Virginia Bottomley was right to refuse a new Cardiff Opera House. Money, says Edward Pearce, should go to performers not buildingsby Edward Pearce / February 20, 1996 / Leave a comment
Will I be struck by lightening, my name erased from the public record and my soul committed to Hell for saying that Virginia Bottomley has got something spot on right?
Will that happen all over again if I add that Lord Crickhowell, Dame Gwynneth Jones and the “arts community” of Cardiff are behaving like a collective baby denied a second platinum-inlaid rattle?
Here are two words to distrust: “arts”-something never to be confused with music, painting and literature-and “community,” which means a clique of official spokesmen touting for an interest group.
Howls of rage have gone up from the Cardiff chapter of the “AC” about an act of monstrous philistinism, an affront to the Welsh nation and its civilisation and proof that the Department of National Heritage is a public enemy. Their project, “an exciting and challenging building from one of our leading architects” (further shudders) for a new Cardiff Opera House, had been wickedly denied by shameless home counties Ginny.
The lament which followed would have done credit to the chorus of good middle period Verdi-Macbeth or Il Trovatore, say-a witches’ sabbath of the culturally-aware provincial middle class. The fact that Wales, so far from suffering discrimination, had been given double the lottery money indicated by a ratio of national population, didn’t matter. Neither did the fact that Wales’s big grant this time was for a coastal conservation park attractive to perhaps 20 times the opera public.
It didn’t matter that Cardiff has a quite decent, if not de luxe, venue for its excellent national opera’s short season, or that anyway we are talking about a part-time opera house. Most of the time, this building would have housed commercial shows which don’t expect subsidy. For the arts community had expected, and had monstrously not been given, ?2.7m to be spent on a highly relevant and significant ugly building.
Was the public ever consulted? And did they like the sort of progressive architecture which had been chosen? Stuff the public-the arts community had been actively involved. The message to the minister should be clear.
Virginia would have known well the class of people she was dealing with-other politicians, wronged sopranos and the local cultural gentry. This group was captured by Kingsley Amis in his novel That Uncertain Feeling by the Gruffydd-Williamses giving valued patronage to a tosh-mediaeval verse play written in posturing Dylanese.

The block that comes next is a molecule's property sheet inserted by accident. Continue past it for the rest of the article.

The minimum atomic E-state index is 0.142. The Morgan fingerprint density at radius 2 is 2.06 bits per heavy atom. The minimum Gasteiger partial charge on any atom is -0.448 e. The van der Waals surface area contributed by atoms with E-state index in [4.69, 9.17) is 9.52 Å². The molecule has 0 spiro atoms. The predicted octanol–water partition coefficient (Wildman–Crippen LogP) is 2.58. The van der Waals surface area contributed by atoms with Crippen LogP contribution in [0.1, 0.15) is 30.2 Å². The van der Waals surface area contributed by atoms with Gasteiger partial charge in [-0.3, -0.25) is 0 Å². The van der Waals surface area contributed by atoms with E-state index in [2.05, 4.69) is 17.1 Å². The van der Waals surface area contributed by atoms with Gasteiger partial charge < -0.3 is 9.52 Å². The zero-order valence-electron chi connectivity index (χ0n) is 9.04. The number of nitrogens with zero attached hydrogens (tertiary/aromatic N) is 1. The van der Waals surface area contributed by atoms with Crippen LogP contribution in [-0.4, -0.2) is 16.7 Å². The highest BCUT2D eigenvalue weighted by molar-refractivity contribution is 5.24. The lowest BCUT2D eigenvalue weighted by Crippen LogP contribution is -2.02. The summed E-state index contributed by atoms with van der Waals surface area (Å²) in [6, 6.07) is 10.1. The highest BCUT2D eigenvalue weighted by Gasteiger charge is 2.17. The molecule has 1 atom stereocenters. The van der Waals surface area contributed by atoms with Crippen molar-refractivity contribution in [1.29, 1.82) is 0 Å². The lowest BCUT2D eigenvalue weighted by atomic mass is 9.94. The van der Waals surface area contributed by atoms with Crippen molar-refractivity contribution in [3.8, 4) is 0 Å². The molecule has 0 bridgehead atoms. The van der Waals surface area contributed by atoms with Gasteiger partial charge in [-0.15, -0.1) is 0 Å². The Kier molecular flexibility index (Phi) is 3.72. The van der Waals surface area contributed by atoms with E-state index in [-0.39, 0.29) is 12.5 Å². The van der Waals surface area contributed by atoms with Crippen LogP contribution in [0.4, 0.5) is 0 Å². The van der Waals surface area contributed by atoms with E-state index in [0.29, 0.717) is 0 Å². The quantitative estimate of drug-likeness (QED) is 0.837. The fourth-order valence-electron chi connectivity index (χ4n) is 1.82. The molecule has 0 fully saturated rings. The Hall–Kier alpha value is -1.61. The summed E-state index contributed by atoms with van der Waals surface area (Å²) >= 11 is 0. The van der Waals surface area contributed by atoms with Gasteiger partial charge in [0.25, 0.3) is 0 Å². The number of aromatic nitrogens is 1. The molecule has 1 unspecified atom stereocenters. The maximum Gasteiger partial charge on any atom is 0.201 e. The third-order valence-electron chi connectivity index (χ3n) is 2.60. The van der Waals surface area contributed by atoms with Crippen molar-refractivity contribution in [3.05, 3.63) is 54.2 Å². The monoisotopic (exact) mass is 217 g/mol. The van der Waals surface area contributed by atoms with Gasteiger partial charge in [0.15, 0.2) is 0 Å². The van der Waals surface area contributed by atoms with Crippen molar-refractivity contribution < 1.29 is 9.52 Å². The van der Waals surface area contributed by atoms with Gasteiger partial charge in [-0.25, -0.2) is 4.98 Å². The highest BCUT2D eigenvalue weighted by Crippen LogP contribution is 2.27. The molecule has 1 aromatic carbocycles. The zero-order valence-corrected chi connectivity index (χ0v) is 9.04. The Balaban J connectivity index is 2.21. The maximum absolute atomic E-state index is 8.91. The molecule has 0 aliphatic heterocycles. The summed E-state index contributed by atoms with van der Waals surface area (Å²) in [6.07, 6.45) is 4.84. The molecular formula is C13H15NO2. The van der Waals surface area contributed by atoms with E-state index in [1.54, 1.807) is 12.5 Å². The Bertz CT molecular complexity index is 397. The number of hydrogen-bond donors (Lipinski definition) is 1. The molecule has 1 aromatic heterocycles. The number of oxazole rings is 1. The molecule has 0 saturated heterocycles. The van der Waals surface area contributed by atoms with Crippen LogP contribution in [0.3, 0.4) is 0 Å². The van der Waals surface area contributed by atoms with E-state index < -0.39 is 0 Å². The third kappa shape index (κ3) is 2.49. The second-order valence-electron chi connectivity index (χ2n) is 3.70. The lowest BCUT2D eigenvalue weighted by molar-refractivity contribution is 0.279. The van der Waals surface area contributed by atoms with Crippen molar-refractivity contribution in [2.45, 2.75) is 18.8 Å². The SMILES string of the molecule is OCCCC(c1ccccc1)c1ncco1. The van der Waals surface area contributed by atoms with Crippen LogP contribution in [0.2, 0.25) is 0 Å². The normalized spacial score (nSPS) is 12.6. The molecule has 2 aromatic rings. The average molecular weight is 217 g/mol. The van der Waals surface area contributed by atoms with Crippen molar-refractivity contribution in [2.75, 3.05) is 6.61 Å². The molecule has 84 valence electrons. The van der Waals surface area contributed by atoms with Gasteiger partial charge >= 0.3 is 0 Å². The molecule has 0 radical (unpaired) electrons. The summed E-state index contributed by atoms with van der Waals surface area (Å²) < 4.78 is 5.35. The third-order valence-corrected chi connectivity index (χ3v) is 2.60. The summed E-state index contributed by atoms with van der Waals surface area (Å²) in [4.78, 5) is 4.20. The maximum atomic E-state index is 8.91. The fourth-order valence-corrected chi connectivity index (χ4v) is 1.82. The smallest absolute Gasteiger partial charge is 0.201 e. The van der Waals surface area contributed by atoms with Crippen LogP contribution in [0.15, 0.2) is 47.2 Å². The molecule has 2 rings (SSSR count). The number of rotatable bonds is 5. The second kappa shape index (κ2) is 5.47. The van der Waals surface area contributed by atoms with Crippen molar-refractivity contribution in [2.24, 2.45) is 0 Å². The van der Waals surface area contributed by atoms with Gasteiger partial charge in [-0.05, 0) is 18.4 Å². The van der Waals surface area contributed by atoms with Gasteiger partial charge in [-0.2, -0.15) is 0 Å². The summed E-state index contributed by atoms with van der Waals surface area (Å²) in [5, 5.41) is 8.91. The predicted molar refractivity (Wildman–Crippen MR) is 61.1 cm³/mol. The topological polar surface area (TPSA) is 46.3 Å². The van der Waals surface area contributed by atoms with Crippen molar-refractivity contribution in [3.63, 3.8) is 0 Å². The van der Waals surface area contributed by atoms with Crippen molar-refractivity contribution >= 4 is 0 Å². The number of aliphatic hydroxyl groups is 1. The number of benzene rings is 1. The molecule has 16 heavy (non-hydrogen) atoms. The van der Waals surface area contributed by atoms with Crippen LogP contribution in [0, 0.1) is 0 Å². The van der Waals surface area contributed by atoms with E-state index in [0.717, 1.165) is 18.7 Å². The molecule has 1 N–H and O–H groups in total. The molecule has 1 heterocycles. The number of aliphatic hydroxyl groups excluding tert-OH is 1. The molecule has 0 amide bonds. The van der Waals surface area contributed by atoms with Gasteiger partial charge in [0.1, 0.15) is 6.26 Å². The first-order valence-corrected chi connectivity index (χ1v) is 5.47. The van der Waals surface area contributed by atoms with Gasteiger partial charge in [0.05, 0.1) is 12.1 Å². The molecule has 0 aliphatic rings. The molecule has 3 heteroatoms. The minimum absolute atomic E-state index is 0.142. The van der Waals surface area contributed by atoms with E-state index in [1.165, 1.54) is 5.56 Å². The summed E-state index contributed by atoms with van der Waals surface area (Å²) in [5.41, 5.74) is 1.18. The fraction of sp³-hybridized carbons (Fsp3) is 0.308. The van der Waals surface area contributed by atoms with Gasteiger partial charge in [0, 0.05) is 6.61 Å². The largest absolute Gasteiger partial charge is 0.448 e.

How could she have defied this elite? Anyway, three cheers and a sip of Heidsieck to her; also two simple questions. Why, if we are in favour of opera, are we also required to be in favour of opera houses? Why, if Jeremy Isaacs’s claim for a gross building subsidy is foolishly accepted, must the department then submit to equivalent demands across Britain or be charged with ethnic prejudice against the regions?
(In a preview of the much-trailed BBC2 television series House we watch a Royal Opera House henchman, blessed with all that money, getting rid of a decent employee as gaily as a utilities chairman. We will undoubtedly be hearing more about that.)
But then arts communities from Covent Garden to Lerwick are pharaonic. They seek immortality in steel, glass, and superfluous-to-needs monumentality. Future archaeologists will one day excavate dressing rooms, re-gildings and “facilities.” No community can be without facilities.
Official persons, strap-hanging on composers who wanted only to be heard, must build tombs in some valley of the Facilities. And the bishop-affronting lottery must pay. It has, after all, aroused disgusting avarice in the sort of people who would never be allowed into an arts community.
In one detail, the lottery crowd and Virginia Bottomley are at fault. Present rules abet the marmoreal itch by restricting grants to things rather than money. I know people running brilliant touring theatre who don’t have things to spend a grant on (apart from maybe a new van). What they want is a small fraction of the Cardiff opera-gorge to guarantee the next tour against weather and the spasmodic theatre-going in Billingham. Under the rules, they can’t have a cent, but if they wanted to erect a furnished silo, they would be laughing.
But beyond that correctable flaw in the rules, what we are up against is the tiger instinct of the middle class in pursuit of a hand-out. There is also a line of blackmail which says that not flinging up concrete buildings is rampant philistinism and so clearly the opponents hate the music played inside such buildings too.
Perhaps so. But if we truly loved Mozart we wouldn’t let official spokesmen or aggrandising architects clutter a melodic line which can be enjoyed in a Mechanics’ Institute or on green grass.